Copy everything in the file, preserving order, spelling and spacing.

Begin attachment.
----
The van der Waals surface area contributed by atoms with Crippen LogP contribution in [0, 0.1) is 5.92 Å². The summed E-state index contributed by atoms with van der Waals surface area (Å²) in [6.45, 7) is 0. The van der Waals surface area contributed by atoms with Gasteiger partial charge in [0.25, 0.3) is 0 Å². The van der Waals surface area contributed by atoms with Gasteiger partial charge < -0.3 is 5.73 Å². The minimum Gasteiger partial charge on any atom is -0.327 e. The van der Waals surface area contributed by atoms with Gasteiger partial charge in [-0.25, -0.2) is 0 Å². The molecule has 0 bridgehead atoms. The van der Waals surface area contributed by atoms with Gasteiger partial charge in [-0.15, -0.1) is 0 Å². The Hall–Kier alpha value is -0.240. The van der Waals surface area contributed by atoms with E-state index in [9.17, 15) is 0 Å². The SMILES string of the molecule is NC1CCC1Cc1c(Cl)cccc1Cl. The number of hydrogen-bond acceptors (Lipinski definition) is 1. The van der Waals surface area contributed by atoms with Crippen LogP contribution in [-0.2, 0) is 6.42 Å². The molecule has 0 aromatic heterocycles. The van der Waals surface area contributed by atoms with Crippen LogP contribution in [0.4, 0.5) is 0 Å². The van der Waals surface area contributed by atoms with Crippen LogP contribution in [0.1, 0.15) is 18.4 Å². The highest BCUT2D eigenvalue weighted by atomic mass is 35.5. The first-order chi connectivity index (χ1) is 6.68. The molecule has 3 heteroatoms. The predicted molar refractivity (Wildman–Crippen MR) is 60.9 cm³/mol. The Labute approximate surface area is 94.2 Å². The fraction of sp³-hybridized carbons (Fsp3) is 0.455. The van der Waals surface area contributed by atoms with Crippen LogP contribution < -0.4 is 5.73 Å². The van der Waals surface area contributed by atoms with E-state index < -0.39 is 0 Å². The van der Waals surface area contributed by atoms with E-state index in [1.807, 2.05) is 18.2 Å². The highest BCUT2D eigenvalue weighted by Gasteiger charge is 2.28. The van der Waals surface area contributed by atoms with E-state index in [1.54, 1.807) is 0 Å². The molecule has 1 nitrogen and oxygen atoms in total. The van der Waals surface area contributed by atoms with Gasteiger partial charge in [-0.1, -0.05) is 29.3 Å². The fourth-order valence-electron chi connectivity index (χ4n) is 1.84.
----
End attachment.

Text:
The van der Waals surface area contributed by atoms with Crippen LogP contribution in [0, 0.1) is 5.92 Å². The summed E-state index contributed by atoms with van der Waals surface area (Å²) in [6.45, 7) is 0. The van der Waals surface area contributed by atoms with Gasteiger partial charge in [0.25, 0.3) is 0 Å². The van der Waals surface area contributed by atoms with Gasteiger partial charge < -0.3 is 5.73 Å². The minimum Gasteiger partial charge on any atom is -0.327 e. The van der Waals surface area contributed by atoms with Gasteiger partial charge in [-0.25, -0.2) is 0 Å². The molecule has 0 bridgehead atoms. The van der Waals surface area contributed by atoms with Gasteiger partial charge in [-0.15, -0.1) is 0 Å². The Hall–Kier alpha value is -0.240. The van der Waals surface area contributed by atoms with E-state index in [9.17, 15) is 0 Å². The SMILES string of the molecule is NC1CCC1Cc1c(Cl)cccc1Cl. The number of hydrogen-bond acceptors (Lipinski definition) is 1. The van der Waals surface area contributed by atoms with Crippen LogP contribution in [-0.2, 0) is 6.42 Å². The molecule has 0 aromatic heterocycles. The van der Waals surface area contributed by atoms with Crippen LogP contribution in [0.4, 0.5) is 0 Å². The van der Waals surface area contributed by atoms with Crippen LogP contribution in [0.1, 0.15) is 18.4 Å². The highest BCUT2D eigenvalue weighted by atomic mass is 35.5. The first-order chi connectivity index (χ1) is 6.68. The molecule has 3 heteroatoms. The predicted molar refractivity (Wildman–Crippen MR) is 60.9 cm³/mol. The Labute approximate surface area is 94.2 Å². The fraction of sp³-hybridized carbons (Fsp3) is 0.455. The van der Waals surface area contributed by atoms with Crippen LogP contribution < -0.4 is 5.73 Å². The van der Waals surface area contributed by atoms with E-state index < -0.39 is 0 Å². The van der Waals surface area contributed by atoms with E-state index in [1.807, 2.05) is 18.2 Å². The highest BCUT2D eigenvalue weighted by Gasteiger charge is 2.28. The van der Waals surface area contributed by atoms with E-state index in [1.54, 1.807) is 0 Å². The molecule has 1 nitrogen and oxygen atoms in total. The van der Waals surface area contributed by atoms with Gasteiger partial charge in [-0.1, -0.05) is 29.3 Å². The fourth-order valence-electron chi connectivity index (χ4n) is 1.84.